Looking for Love?

July 25, 2011

Book Review - 41 : Stilettos in the Newsroom

Author: Rashmi Kumar
Publisher: Rupa & Co.

It is seen through the eye of a bubbly 28-year-old journalist - Radhika Kanetkar - right from the time she took her first step into the newsroom, got her first story and made bloopers, to how she handled pressures to meet deadlines. In the midst of all this, she experiences a journey of triumph, anguish, jealousy and of course, finds her true love.

I know a few journalists in Delhi, but the common thread among their personalities has always been ardent passion towards learning nuances of journalism. They all have the knowledge and the skill set required off the profession, but what differentiates the good ones from the bad ones is the maniac, almost compulsive behaviour of staying ahead of the pack. The most fundamental flaw in Stilettos in the Newsroom is that it doesn't even try to make sense out of its lead protagonist. It is lazy writing and publishing at its best. It is a kind of a book where editor must have spent the time surfing porn at work...otherwise how can you explain the blunders in editing where the narrative hops from one plot point to another without providing any inherent logic or character consistency.

Keep aside the numerous grammatical mistakes and overkill of ellipsis, the book doesn't even engage you at the basic plot level. There are so many random characters introduced on every fifth page, that after a point i stopped bothering about any of them. Problem is that the author don't even develop any of the characters on the most basic level; most of them are just introduced and then forgotten for the rest of the book. Intrinsically amateurish in its humour, the book fails because it is trying too hard to be "cool", while hitting all the wrong notes along the way. Most of the 'lessons' at the end of each chapter can be applied to any sphere in life and very few of them are related to journalism.

There is no issue in showing amoral characters or the lecherous way to move up the corporate ladder, but there is no build-up in the flow of the narrative and the climax is a cop-out to say the least. There is nothing distinctive about the writing and none of the 'twists' are worth mentioning. The only thing which stays with you a little is that the journalistic activities are captured decently enough to make you feel the milieu it is setting itself into. But that is hardly a reason to go through the anguishing 130 odd pages of this book.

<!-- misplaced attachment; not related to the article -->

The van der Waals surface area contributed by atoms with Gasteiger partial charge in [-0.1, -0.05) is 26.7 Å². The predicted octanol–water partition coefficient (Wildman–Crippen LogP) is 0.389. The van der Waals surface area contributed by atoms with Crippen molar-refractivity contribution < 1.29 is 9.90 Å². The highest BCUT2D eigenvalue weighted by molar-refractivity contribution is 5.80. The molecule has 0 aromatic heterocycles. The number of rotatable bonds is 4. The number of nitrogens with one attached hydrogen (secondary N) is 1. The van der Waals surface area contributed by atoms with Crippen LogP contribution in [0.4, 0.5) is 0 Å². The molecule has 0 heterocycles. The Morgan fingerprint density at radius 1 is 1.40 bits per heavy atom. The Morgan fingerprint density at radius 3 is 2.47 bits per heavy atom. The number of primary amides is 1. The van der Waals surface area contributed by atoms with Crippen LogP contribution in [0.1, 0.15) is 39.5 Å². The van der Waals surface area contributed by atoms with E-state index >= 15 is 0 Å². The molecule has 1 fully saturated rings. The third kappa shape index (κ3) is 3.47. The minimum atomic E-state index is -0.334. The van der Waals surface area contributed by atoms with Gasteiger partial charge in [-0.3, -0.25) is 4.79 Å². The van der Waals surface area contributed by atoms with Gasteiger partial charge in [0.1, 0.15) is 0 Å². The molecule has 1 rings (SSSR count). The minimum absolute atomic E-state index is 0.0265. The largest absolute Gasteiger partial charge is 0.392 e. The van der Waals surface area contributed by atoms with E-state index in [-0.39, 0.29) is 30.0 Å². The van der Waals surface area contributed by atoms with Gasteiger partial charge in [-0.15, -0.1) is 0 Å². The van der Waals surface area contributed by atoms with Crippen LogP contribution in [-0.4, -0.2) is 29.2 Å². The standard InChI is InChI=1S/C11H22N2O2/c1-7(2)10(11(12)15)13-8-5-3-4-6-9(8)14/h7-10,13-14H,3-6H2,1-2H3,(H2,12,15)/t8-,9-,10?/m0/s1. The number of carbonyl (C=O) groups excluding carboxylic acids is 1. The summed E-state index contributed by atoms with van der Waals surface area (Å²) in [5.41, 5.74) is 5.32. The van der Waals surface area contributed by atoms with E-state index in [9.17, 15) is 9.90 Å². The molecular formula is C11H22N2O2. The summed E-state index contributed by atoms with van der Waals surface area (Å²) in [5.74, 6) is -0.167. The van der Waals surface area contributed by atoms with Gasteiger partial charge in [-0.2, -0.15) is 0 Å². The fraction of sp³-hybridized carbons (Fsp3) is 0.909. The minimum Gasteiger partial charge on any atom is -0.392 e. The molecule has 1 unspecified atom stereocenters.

I am going with 1/5 for Rashmi Kumar's Stilettos in the newsroom. Trust me, watching paint dry is a far more enriching and entertaining exercise than torturing yourself with such a book. Sexist it may sound, but it is a kind of book which sell in the market because it has a hot chic pic at the back cover. Read it if you have 100 bucks to waste.


Smita said...


Anonymous said...

I have read this one. Yes the writing is no doubt bad but as a print journalist I can relate myself to the character sans her life life. Like her I also worked with features deaprtment and now on desk as a sub-editor.
Apart from talent sometimes what matters the most in this field is the closeness with the editor. It is a tough field and one needs to work under pressure, I have to submit my page at sharp 12 am else I am dead. The toughness and nature of the people in this book have been well defined and people working with Media can relate themselves to it

Journo? said...

Love life*

Amit Gupta said...



Amit Gupta said...


No doubt the life of a journalist is tough, i have experienced that being with couple of friends from the same profession. But writing fiction about them require some skills and as i see it, is a different ball game altogether. As i said in the book review, it fails to even engage at the plot level and for me, that was the biggest let down. And yes, the field is full of interesting anecdotes and incidents....this was the only reason i picked up this book. What it offered in return was bit of a shocking experience, to say the least.